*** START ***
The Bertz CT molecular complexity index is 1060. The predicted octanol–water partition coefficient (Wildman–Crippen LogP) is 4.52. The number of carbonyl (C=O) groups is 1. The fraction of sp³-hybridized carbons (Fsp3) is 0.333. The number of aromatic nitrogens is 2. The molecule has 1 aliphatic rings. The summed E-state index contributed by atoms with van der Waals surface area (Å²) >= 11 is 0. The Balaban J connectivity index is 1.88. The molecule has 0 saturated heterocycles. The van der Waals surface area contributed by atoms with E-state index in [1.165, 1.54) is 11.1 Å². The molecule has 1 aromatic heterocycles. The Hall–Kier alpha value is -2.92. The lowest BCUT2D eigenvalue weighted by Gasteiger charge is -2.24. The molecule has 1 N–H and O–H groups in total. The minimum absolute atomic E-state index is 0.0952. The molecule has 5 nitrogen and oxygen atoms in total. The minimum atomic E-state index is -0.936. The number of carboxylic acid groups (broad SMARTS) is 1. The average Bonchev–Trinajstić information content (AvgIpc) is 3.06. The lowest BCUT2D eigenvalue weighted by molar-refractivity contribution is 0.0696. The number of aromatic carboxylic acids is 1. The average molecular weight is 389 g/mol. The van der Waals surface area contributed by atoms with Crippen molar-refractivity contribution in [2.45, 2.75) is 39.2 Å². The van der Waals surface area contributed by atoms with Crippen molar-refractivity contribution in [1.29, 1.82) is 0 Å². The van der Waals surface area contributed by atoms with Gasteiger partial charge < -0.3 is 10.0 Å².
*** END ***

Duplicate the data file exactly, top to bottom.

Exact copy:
The Bertz CT molecular complexity index is 1060. The predicted octanol–water partition coefficient (Wildman–Crippen LogP) is 4.52. The number of carbonyl (C=O) groups is 1. The fraction of sp³-hybridized carbons (Fsp3) is 0.333. The number of aromatic nitrogens is 2. The molecule has 1 aliphatic rings. The summed E-state index contributed by atoms with van der Waals surface area (Å²) >= 11 is 0. The Balaban J connectivity index is 1.88. The molecule has 0 saturated heterocycles. The van der Waals surface area contributed by atoms with E-state index in [1.165, 1.54) is 11.1 Å². The molecule has 1 aromatic heterocycles. The Hall–Kier alpha value is -2.92. The lowest BCUT2D eigenvalue weighted by Gasteiger charge is -2.24. The molecule has 1 N–H and O–H groups in total. The minimum absolute atomic E-state index is 0.0952. The molecule has 5 nitrogen and oxygen atoms in total. The minimum atomic E-state index is -0.936. The number of carboxylic acid groups (broad SMARTS) is 1. The average Bonchev–Trinajstić information content (AvgIpc) is 3.06. The lowest BCUT2D eigenvalue weighted by molar-refractivity contribution is 0.0696. The number of aromatic carboxylic acids is 1. The average molecular weight is 389 g/mol. The van der Waals surface area contributed by atoms with Crippen molar-refractivity contribution in [2.45, 2.75) is 39.2 Å². The van der Waals surface area contributed by atoms with Crippen molar-refractivity contribution in [1.29, 1.82) is 0 Å². The van der Waals surface area contributed by atoms with Gasteiger partial charge < -0.3 is 10.0 Å².